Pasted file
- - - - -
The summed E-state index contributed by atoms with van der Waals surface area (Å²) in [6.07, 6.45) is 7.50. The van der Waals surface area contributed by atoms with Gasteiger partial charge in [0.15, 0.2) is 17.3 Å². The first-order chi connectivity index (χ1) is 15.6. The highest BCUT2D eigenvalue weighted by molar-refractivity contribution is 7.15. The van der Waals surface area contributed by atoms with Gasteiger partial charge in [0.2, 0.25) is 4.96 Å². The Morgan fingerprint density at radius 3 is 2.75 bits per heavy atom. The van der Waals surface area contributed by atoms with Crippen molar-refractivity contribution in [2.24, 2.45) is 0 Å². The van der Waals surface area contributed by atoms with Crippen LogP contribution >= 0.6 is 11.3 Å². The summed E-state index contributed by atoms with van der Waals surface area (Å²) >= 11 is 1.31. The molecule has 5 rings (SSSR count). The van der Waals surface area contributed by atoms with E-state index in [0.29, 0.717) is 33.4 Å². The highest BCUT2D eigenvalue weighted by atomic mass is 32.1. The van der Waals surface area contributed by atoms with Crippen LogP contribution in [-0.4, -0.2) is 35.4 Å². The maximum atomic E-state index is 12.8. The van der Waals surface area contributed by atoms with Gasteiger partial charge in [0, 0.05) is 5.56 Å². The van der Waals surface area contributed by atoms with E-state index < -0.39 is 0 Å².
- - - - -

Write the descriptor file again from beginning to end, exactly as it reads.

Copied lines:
The summed E-state index contributed by atoms with van der Waals surface area (Å²) in [6.07, 6.45) is 7.50. The van der Waals surface area contributed by atoms with Gasteiger partial charge in [0.15, 0.2) is 17.3 Å². The first-order chi connectivity index (χ1) is 15.6. The highest BCUT2D eigenvalue weighted by molar-refractivity contribution is 7.15. The van der Waals surface area contributed by atoms with Gasteiger partial charge in [0.2, 0.25) is 4.96 Å². The Morgan fingerprint density at radius 3 is 2.75 bits per heavy atom. The van der Waals surface area contributed by atoms with Crippen molar-refractivity contribution in [2.24, 2.45) is 0 Å². The van der Waals surface area contributed by atoms with Crippen LogP contribution >= 0.6 is 11.3 Å². The summed E-state index contributed by atoms with van der Waals surface area (Å²) >= 11 is 1.31. The molecule has 5 rings (SSSR count). The van der Waals surface area contributed by atoms with E-state index in [0.29, 0.717) is 33.4 Å². The highest BCUT2D eigenvalue weighted by atomic mass is 32.1. The van der Waals surface area contributed by atoms with Crippen LogP contribution in [-0.4, -0.2) is 35.4 Å². The maximum atomic E-state index is 12.8. The van der Waals surface area contributed by atoms with Gasteiger partial charge in [0, 0.05) is 5.56 Å². The van der Waals surface area contributed by atoms with E-state index < -0.39 is 0 Å².